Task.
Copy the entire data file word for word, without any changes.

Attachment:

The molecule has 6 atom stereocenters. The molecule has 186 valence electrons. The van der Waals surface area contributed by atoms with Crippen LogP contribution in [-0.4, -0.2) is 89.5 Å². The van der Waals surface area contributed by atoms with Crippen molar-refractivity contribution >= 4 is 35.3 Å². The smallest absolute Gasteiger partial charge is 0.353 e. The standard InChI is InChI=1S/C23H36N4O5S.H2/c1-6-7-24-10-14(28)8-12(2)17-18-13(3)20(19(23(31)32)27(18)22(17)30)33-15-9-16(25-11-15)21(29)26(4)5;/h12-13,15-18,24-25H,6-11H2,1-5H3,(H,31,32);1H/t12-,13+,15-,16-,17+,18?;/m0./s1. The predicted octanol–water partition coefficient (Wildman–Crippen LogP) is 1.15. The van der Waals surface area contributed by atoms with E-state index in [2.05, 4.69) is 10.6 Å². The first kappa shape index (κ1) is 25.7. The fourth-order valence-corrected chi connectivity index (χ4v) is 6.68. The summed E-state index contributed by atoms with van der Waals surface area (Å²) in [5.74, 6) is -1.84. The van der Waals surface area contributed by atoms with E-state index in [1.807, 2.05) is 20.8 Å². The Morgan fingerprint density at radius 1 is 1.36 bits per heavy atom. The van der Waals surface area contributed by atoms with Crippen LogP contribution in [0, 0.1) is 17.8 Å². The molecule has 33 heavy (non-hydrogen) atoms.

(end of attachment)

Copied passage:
The molecule has 6 atom stereocenters. The molecule has 186 valence electrons. The van der Waals surface area contributed by atoms with Crippen LogP contribution in [-0.4, -0.2) is 89.5 Å². The van der Waals surface area contributed by atoms with Crippen molar-refractivity contribution >= 4 is 35.3 Å². The smallest absolute Gasteiger partial charge is 0.353 e. The standard InChI is InChI=1S/C23H36N4O5S.H2/c1-6-7-24-10-14(28)8-12(2)17-18-13(3)20(19(23(31)32)27(18)22(17)30)33-15-9-16(25-11-15)21(29)26(4)5;/h12-13,15-18,24-25H,6-11H2,1-5H3,(H,31,32);1H/t12-,13+,15-,16-,17+,18?;/m0./s1. The predicted octanol–water partition coefficient (Wildman–Crippen LogP) is 1.15. The van der Waals surface area contributed by atoms with E-state index in [2.05, 4.69) is 10.6 Å². The first kappa shape index (κ1) is 25.7. The fourth-order valence-corrected chi connectivity index (χ4v) is 6.68. The summed E-state index contributed by atoms with van der Waals surface area (Å²) in [5.74, 6) is -1.84. The van der Waals surface area contributed by atoms with E-state index in [1.807, 2.05) is 20.8 Å². The Morgan fingerprint density at radius 1 is 1.36 bits per heavy atom. The van der Waals surface area contributed by atoms with Crippen LogP contribution in [0, 0.1) is 17.8 Å². The molecule has 33 heavy (non-hydrogen) atoms.